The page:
With more severe poverty and inequality to begin with, worsening unemployment and lack of significant improvement in reducing poverty and inequality negate our otherwise impressive economic growth performance of late. Nowhere else in our neighborhood is the imperative for inclusive growth more urgent and more acute than in the Philippines. It requires getting the least endowed among us to participate more and benefit more in the economy’s growth. The lowest income groups, the so-called “Base of the Pyramid” (BoP), make up 42 percent of all Filipinos (38 million) if we count those who live on less than the internationally-applied threshold of $2 per day. They are the marginalized in our society, mostly dependent on economic activities in the informal sector marked by intermittent work and incomes from either nonregular jobs or unstable livelihoods. Their access to many goods and services that the rest of us take for granted is also limited.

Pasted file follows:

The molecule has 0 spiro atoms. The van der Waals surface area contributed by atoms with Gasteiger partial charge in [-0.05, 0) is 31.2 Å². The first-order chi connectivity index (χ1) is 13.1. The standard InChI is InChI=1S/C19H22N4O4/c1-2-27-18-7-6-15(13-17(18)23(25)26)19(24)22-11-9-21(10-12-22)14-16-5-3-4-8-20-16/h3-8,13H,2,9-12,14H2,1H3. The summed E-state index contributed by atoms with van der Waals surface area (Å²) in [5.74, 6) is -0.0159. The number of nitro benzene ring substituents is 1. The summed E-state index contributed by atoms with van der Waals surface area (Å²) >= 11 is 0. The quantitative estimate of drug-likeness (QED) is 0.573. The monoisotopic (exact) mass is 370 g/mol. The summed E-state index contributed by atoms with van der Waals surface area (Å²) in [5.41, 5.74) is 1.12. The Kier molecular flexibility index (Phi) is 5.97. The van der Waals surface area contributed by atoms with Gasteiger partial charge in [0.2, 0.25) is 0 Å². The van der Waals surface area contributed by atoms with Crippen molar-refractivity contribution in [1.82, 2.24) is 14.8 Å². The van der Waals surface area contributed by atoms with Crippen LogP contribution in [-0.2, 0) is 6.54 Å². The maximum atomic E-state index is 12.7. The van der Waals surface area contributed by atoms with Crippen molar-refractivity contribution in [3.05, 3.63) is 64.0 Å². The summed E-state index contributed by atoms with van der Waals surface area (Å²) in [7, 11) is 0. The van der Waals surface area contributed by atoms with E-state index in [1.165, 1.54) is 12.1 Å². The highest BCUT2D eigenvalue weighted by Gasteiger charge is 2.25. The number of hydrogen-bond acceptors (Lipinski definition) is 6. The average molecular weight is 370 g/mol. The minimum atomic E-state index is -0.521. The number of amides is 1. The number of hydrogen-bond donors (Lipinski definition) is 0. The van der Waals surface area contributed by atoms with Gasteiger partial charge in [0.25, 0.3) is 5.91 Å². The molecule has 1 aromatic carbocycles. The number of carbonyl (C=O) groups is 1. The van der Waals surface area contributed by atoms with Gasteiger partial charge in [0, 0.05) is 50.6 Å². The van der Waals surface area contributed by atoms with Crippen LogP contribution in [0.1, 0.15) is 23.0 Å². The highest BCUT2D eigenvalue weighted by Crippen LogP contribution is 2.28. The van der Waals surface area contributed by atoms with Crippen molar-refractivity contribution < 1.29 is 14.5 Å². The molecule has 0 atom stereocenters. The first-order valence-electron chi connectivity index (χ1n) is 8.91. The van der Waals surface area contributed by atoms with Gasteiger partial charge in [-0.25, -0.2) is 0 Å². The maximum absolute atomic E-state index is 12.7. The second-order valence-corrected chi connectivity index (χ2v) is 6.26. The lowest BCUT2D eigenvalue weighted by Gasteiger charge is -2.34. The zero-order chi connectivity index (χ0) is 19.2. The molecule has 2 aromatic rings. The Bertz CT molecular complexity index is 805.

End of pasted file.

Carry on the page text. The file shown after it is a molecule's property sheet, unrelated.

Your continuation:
Inclusive growth thus entails providing the opportunity for those at the BoP to have more regular jobs and more stable livelihoods. To do this, we need more growth to come from stable and geographically dispersed small and medium enterprises. We also need more growth coming from industries that inherently use more labor, hence able to create more jobs. Moreover, greater growth should come from industries with strong multiplier effects owing to inter-linkages with other domestic industries, either as sources of inputs or users of their products.